Notch signalling: the true driver of small cell lung cancer?
Editorial

Notch signalling: the true driver of small cell lung cancer?

Laure Marignol

Applied Radiation Therapy Trinity, Discipline of Radiation Therapy, Trinity College Dublin, Dublin, Ireland

Correspondence to: Dr. Laure Marignol. Applied Radiation Therapy Trinity, Discipline of Radiation Therapy, Trinity Centre for Health Sciences, St. James's Hospital, Dublin 8, Ireland. Email: marignl@tcd.ie.

Provenance: This is an invited Editorial commissioned by Section Editor Dr. Chen Qian (Center for Inflammation & Epigenetics, Houston Methodist Hospital Research Institute, Houston, TX, USA).

Comment on: Lim JS, Ibaseta A, Fischer MM, et al. Intratumoural heterogeneity generated by Notch signalling promotes small-cell lung cancer. Nature 2017;545:360-4.


Submitted Sep 02, 2017. Accepted for publication Sep 09, 2017.

doi: 10.21037/tcr.2017.09.22


Introduction

Small cell lung cancer (SCLC), accounting for up to 15% of all cancers, is characterised by high grade neuroendocrine tumours with short doubling time, a high growth fraction and rapid metastatic spread (1). The dramatic lethal outcomes result from the inevitable development of a resistance to front line chemotherapy, possibly due to the expansion of the cancer cell subpopulation with stem cell like (2) and neuroendocrine properties (3). In the study by Dr. Julien Sage et al. entitled “Intratumoural heterogeneity generated by Notch signalling promotes small-cell lung cancer”, the authors demonstrate a direct action of the Notch pathway in the promotion of this resistant subpopulation (4). The Notch pathway is an evolutionarily conserved signalling system whose role in malignancy was first attributed to the presence of truncated protein, later named NOTCH-1, as a result of a t(7;9)(q34;q34.3) chromosomal translocation in over 65% of human T lymphoblastic leukemia (T-ALL) (5). The deregulation of the pathway has been associated with both oncogenic and tumour suppressive properties (6), and implicated in the regulation of angiogenesis and the release from tumour dormancy (7).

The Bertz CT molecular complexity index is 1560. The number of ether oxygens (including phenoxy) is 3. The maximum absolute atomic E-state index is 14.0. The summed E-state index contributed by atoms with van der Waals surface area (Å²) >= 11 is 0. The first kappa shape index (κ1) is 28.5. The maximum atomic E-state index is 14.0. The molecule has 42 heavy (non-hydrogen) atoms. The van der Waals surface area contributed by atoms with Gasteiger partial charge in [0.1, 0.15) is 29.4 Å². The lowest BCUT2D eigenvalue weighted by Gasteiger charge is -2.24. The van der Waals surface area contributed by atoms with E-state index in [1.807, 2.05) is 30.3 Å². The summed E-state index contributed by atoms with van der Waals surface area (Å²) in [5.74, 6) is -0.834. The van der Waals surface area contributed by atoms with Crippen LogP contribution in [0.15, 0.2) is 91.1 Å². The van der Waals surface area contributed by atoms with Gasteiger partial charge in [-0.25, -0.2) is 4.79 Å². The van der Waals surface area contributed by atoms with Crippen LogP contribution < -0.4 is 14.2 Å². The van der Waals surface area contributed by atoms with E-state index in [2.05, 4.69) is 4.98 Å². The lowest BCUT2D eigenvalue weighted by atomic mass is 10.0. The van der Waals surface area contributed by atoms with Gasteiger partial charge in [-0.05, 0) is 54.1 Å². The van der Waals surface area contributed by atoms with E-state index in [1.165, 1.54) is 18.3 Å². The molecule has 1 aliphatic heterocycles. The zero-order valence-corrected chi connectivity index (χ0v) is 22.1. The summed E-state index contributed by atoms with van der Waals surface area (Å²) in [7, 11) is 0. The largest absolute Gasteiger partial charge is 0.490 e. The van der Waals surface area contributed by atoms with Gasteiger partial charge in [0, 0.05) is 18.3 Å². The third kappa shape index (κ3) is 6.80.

Dr. Sage et al. identify the transcriptional repressor Rest (also known as Nrsf) as a member of a molecular switch that blocks neuroendocrine gene expression in Notch-active small-cell lung cancer cells. Activation of this switch was associated with a reduction in cell growth and the emergence of chemoresistance, indicative of both a tumour suppressive and a pro-tumorigenic role of Notch in these cells. This work highlights a unique opportunity to develop novel biomarkers indicative of those patients with SCLC likely to benefit from Notch-inhibition combination strategies.


The Notch signalling pathway: activation and purpose

The Notch pathway is composed of ligands (Jagged 1 & 2, and Delta-like homologues 1–4) and receptors (Notch-1 to 4). Consisting of both extra- and intra-cellular domains, each receptor is cleaved by the intramembrane protease gamma-secretase following ligand binding. This enables the release of the Notch intracellular domain (NICD) and its nuclear translocation. Interaction with the transcriptional repressor RBPJ (recombining binding protein suppressor of hairless) triggers the induction of downstream target genes, such as HES and HEY (Figure 1) (8).

Figure 1 Schematic representation of the role of Notch activation in small cell lung cancer. [1] The interaction of Notch ligand with the notch extra cellular domain (NECD) of the receptor leads to the release of the notch intra-cellular domain (NICD) following cleavage of the receptor by the gamma-secretase enzyme. The nuclear translocation of the NICD and its interaction with the transcription factor RBPJ (recombining binding protein suppressor of hairless) enables the induction of the expression of the target gene HES-1. [2] High HES-1 expression in non-neuroendocrine cells represses the expression of neuroendocrine genes, otherwise high in low HES-1 expressing neuroendocrine cells. Notch activation, aided by the Rest transcription factor may facilitate transition from non-neuroendocrine to endocrine phenotypes. [3] Notch activation leads to the induction of a variety of biological processes driving tumorigenesis, participating to chemoresistance and poor prognosis. [4] The high expression levels of Notch ligand in neuroendocrine cells likely interact with the highly expressed Notch receptors in non-neuroendocrine cells. This interaction may be blocked by Gamma secretase inhibitors and antibodies targeted Notch receptors.